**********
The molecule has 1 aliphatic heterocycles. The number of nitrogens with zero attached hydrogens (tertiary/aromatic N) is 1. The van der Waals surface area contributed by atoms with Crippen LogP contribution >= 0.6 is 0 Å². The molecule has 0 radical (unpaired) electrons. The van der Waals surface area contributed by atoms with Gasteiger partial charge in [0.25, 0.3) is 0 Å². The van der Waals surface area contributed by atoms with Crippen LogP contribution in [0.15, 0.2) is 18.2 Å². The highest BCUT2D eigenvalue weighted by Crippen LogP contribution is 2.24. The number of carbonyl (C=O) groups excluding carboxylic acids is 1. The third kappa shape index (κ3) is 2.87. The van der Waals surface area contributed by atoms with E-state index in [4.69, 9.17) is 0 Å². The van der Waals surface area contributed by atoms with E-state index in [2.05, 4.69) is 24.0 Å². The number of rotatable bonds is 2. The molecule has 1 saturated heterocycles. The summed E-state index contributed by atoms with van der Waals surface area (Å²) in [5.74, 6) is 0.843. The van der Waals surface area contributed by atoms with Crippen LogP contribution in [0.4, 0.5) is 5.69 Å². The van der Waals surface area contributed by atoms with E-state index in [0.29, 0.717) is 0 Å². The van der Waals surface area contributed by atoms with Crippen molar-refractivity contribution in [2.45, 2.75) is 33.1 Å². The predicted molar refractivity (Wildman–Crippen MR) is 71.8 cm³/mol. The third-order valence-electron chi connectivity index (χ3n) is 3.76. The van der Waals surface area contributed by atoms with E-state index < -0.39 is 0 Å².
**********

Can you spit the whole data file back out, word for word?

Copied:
The molecule has 1 aliphatic heterocycles. The number of nitrogens with zero attached hydrogens (tertiary/aromatic N) is 1. The van der Waals surface area contributed by atoms with Crippen LogP contribution >= 0.6 is 0 Å². The molecule has 0 radical (unpaired) electrons. The van der Waals surface area contributed by atoms with Gasteiger partial charge in [0.25, 0.3) is 0 Å². The van der Waals surface area contributed by atoms with Crippen LogP contribution in [0.15, 0.2) is 18.2 Å². The highest BCUT2D eigenvalue weighted by Crippen LogP contribution is 2.24. The number of carbonyl (C=O) groups excluding carboxylic acids is 1. The third kappa shape index (κ3) is 2.87. The van der Waals surface area contributed by atoms with E-state index in [4.69, 9.17) is 0 Å². The van der Waals surface area contributed by atoms with E-state index in [2.05, 4.69) is 24.0 Å². The number of rotatable bonds is 2. The molecule has 1 saturated heterocycles. The summed E-state index contributed by atoms with van der Waals surface area (Å²) in [5.74, 6) is 0.843. The van der Waals surface area contributed by atoms with Crippen LogP contribution in [0.4, 0.5) is 5.69 Å². The van der Waals surface area contributed by atoms with E-state index in [0.29, 0.717) is 0 Å². The van der Waals surface area contributed by atoms with Crippen molar-refractivity contribution in [2.45, 2.75) is 33.1 Å². The predicted molar refractivity (Wildman–Crippen MR) is 71.8 cm³/mol. The third-order valence-electron chi connectivity index (χ3n) is 3.76. The van der Waals surface area contributed by atoms with E-state index < -0.39 is 0 Å².